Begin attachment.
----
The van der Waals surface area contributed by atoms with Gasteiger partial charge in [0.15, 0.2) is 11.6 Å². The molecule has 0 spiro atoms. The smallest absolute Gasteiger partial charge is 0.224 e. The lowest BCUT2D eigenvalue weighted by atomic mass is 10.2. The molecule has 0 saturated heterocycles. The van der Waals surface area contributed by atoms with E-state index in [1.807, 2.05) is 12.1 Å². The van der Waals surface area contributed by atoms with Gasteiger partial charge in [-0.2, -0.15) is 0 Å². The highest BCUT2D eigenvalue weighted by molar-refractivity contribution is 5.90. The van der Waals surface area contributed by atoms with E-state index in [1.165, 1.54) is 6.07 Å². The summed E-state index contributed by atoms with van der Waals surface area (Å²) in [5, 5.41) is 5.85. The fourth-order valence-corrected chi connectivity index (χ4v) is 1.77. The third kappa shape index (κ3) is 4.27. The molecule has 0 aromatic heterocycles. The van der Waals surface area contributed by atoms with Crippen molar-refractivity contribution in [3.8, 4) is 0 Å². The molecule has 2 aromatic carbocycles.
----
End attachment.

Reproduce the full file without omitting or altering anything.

The van der Waals surface area contributed by atoms with Gasteiger partial charge in [0.15, 0.2) is 11.6 Å². The molecule has 0 spiro atoms. The smallest absolute Gasteiger partial charge is 0.224 e. The lowest BCUT2D eigenvalue weighted by atomic mass is 10.2. The molecule has 0 saturated heterocycles. The van der Waals surface area contributed by atoms with E-state index in [1.807, 2.05) is 12.1 Å². The van der Waals surface area contributed by atoms with Gasteiger partial charge in [-0.2, -0.15) is 0 Å². The highest BCUT2D eigenvalue weighted by molar-refractivity contribution is 5.90. The van der Waals surface area contributed by atoms with E-state index in [1.165, 1.54) is 6.07 Å². The summed E-state index contributed by atoms with van der Waals surface area (Å²) in [5, 5.41) is 5.85. The fourth-order valence-corrected chi connectivity index (χ4v) is 1.77. The third kappa shape index (κ3) is 4.27. The molecule has 0 aromatic heterocycles. The van der Waals surface area contributed by atoms with Crippen molar-refractivity contribution in [3.8, 4) is 0 Å². The molecule has 2 aromatic carbocycles.